Thanks to Miss Norman, I went to nine further concerts that season. The roster that year included Victoria de Los Angeles (Spanish songs, of course), Arleen Auger (the Schumann song cycle Frauenliebe und Leben) and Elisabeth Söderstrom (music by Hugo Wolf, an unknown composer to me).
Then there were two distinctive performances of Schubert's Winterreise. The song cycle is the most heart-wrenching suicide note in music, Schubertian nihilism at its bleakest and one of the very greatest masterpieces of Western civilisation.
First off was Robert Holl, nobly sung and full of humanity. But best of all was Brigitte Fassbaender's rich, expressive mezzo-soprano tackling a song cycle that has traditionally been the preserve of the tenor or baritone voice.
Winterreise ends with the other-worldly song Der Leiermann, in which the singer asks the spectral figure of the hurdy-gurdy player to grind his ancient instrument to accompany the singer's songs. It is a song that contains almost no music, no harmonic movement, just a repetitive drone or knell.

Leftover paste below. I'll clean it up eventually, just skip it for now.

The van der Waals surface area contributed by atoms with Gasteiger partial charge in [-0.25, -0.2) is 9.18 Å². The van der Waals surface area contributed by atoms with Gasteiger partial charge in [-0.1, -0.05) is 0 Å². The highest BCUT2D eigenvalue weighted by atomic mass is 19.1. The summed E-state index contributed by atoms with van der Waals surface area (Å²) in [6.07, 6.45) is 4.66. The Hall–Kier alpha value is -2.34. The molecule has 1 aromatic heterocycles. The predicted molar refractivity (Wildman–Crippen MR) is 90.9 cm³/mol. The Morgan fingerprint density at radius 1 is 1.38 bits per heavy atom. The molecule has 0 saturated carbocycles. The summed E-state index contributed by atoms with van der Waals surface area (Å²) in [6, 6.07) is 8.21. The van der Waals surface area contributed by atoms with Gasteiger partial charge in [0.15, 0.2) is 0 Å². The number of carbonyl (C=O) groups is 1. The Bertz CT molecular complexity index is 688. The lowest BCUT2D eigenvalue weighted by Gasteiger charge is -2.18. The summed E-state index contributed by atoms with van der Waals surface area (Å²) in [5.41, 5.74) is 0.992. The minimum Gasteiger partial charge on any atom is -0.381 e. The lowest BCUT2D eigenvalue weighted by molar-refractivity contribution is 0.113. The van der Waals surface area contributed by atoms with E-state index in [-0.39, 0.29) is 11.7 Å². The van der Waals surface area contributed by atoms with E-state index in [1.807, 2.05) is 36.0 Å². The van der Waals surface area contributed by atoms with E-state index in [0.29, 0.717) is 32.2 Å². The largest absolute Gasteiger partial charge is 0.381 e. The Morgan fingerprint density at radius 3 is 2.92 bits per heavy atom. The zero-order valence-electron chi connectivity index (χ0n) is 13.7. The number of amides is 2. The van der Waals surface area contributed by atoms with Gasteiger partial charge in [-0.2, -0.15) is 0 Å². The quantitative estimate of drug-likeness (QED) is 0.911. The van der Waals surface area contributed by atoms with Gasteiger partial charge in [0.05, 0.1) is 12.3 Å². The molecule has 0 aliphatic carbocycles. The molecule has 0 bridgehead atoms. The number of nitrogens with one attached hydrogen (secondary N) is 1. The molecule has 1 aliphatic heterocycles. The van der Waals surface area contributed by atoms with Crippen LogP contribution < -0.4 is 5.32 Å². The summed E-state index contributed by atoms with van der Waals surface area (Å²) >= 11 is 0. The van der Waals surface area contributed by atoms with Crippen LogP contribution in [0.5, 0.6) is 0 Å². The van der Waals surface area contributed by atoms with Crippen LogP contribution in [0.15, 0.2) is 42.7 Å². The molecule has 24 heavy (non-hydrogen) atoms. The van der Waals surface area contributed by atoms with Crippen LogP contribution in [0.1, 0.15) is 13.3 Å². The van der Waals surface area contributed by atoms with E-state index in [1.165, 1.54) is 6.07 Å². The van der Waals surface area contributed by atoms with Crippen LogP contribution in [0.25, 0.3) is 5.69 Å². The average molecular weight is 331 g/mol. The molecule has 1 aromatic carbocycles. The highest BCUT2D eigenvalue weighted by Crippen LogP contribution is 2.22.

At the end, the audience sat in numbed silence for well over a minute until someone broke the spell and started the first peals of tentative and emotionally exhausted applause. Never had clapping seemed so inappropriate a response to music.
As Glenn Gould, the quixotic Canadian pianist, wrote in his article Let's Ban Applause! (an amusing and only partly tongue-in-cheek argument that the audience should be seen and not heard): "I believe that the justification of art is the internal combustion it ignites in the hearts of men and not its shallow, externalized, public manifestations. The purpose of art is not the release of a momentary ejection of adrenaline but is, rather, the gradual, life-long construction of a state of wonder and serenity."
As Elly Ameling sang that first Wigmore Hall season: "Ich leb allein in meinem Himmel/In meinem Lieben, in meinem Lied." (I live alone in my Heaven in my love and in my song.)